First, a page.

The court found that our clients had suffered economic, business, and reputational injuries sufficient to establish both standing and irreparable harm. The decision is important because it will relieve clients from having to pay tens of millions of dollars to complete existing solar projects; it will allow them to qualify for the 30% “Safe Harbor” tax credit for solar projects by purchasing bifacial panels before the end of the year, when the 30% tax credit expires; and it will significantly increase the likelihood of their being able to secure favorable deals to import panels and complete new projects.

The Crowell & Moring team that secured this major victory was led by partners John BrewKathryn Clune, and Larry Eisenstat and included lawyers from across multiple practices and offices; Robert LaFrankie (senior counsel, DC), Frances Hadfield (counsel, NY), Amanda Shafer Berman (counsel, DC), Jacob Zambrzycki (counsel, NY), Leland Frost (associate, DC), Alexander Rosen (associate, NY), and Brian McGrath (associate, NY).


In ruling NY N307209, Customs and Border Protection (CBP) determined the classification of the Yamaha Soundbar with Built-in Subwoofers and USB Playback from China. The device incorporates the following: two speakers, two built-in subwoofers, an amplifier, input jacks, and output jacks. It also includes a USB port that contains the internal circuitry to read and reproduce audio music files stored on a USB memory device. The soundbar is packaged together for retail sale with the following: a remote control, a power cord, an optical digital audio cable, a mounting template, an analog audio cable, two spacers, and an owner’s manual. CBP believes this combination is considered a set for tariff classification purposes, with the soundbar imparting the essential character.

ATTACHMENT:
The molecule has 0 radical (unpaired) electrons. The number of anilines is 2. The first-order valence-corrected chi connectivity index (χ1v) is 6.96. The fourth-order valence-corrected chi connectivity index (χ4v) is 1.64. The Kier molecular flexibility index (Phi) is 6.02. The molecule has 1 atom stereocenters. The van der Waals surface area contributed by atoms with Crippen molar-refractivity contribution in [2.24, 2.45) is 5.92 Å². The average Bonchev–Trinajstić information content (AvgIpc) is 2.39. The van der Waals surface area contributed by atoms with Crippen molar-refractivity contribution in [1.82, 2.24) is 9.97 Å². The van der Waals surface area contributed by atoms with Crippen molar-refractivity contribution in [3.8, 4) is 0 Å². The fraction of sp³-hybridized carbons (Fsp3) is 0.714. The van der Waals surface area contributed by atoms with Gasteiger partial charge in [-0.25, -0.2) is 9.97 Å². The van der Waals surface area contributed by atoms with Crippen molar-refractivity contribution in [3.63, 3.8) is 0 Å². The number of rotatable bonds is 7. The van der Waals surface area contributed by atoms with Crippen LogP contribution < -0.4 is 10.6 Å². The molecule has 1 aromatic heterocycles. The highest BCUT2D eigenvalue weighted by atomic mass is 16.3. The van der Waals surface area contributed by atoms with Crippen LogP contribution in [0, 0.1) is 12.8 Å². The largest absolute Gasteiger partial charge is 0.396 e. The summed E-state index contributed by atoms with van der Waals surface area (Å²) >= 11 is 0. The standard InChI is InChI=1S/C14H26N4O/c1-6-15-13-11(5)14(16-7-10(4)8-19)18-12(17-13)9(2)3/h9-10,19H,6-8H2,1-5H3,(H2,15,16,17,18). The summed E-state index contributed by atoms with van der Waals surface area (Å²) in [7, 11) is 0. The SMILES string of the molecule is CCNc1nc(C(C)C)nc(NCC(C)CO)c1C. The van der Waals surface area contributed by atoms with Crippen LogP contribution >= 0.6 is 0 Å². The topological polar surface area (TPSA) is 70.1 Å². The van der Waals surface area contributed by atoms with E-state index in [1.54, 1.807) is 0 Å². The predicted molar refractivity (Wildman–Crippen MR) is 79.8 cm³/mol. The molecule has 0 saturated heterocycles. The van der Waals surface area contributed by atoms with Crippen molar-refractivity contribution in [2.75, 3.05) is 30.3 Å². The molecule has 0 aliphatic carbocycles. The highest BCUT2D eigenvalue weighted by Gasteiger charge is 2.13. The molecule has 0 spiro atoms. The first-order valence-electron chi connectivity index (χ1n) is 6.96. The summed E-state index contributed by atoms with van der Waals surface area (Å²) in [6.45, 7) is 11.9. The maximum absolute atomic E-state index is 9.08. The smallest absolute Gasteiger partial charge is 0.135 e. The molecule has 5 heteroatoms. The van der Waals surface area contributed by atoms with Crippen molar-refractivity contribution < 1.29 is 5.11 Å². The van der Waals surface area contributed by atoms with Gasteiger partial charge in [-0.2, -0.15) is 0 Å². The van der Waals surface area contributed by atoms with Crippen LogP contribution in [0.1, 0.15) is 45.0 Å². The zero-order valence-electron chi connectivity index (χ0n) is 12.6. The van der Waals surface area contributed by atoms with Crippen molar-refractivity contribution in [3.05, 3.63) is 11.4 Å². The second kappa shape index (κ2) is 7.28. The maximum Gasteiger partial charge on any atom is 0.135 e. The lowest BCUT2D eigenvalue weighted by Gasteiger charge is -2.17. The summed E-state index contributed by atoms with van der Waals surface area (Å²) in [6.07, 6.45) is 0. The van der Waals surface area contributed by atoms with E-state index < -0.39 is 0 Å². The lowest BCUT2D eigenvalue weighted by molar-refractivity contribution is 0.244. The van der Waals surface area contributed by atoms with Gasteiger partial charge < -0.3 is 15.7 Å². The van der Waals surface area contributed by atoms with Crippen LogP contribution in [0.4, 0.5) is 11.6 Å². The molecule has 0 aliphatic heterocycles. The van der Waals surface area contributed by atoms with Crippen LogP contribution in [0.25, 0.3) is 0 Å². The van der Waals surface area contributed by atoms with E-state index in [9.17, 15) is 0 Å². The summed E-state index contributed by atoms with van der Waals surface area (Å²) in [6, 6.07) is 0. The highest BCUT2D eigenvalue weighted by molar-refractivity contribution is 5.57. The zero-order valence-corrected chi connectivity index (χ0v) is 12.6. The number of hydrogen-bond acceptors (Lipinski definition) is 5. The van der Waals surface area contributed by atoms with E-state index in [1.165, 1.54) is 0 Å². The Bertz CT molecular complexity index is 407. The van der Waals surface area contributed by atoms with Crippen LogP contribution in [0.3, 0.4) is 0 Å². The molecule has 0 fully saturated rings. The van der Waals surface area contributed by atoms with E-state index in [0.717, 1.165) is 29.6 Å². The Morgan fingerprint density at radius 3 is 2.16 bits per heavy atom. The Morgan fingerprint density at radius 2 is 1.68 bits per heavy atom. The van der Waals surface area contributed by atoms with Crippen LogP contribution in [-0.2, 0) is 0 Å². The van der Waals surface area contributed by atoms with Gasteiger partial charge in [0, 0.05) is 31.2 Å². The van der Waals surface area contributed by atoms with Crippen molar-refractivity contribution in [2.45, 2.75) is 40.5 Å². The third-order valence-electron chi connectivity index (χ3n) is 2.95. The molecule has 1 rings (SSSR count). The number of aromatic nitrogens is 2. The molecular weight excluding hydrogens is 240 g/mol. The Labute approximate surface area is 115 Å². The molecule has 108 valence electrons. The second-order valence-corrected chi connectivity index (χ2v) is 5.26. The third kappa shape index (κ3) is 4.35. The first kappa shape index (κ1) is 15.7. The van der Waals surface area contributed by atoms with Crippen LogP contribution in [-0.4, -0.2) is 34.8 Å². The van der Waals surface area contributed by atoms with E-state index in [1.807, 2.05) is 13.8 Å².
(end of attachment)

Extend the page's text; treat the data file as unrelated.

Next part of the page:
CBP determined that the applicable subheading for the Soundbar with Built-in Subwoofers and USB Playback is 8519.81.4050, HTSUS, which provides for “Sound recording or reproducing apparatus: Other apparatus: Using magnetic, optical or semiconductor media: Other: Other. The rate of duty will be Free.

On December 2, 2019, the United States Trade Representative (USTR) announced the timeline for a proposal to impose up to 100% tariffs on up to $2.4 billion in French goods. The details for this proposal were published in a Federal Register notice. According to the notice, USTR determined that “France’s Digital Services Tax [DST] is unreasonable or discriminatory and burdens or restricts U.S. commerce.” The French measure, approved this past summer, charges a 3% tax on companies earning more than 25 million euros in France and would affect prominent U.S. tech companies such as Facebook, Apple, and Amazon.

In the wake of the French Government’s first proposal for the DST in March 2019, USTR initiated an investigation this July pursuant to section 302(b)(1)(A) of the Trade Act of 1974, which grants the President authorization to take retaliatory measures to remove unfair foreign trade practices. The proposed retaliatory tariffs cover 63 unique products and include popular consumer items such as French champagne, cheese, and handbags. The French Finance Minister Bruno Le Maire has called the U.S. tariffs “unacceptable” and assured that “the European Union would be ready to retaliate.”

The USTR will hold public hearings and accept written comments from interested parties. To be assured of consideration, USTR requests that parties adhere to the following schedule:

  • December 30, 2019: Due date for submission of a request to appear at the public hearing and a summary of testimony.
  • January 6, 2020: Due date for written comments.
  • January 7, 2020: The Section 301 Committee will convene a public hearing in the main hearing room of the U.S. International Trade Commission, 500 E Street SW, Washington, DC 20436 beginning at 9:30 am.
  • January 14, 2020: Due date for submission of post-hearing rebuttal comments.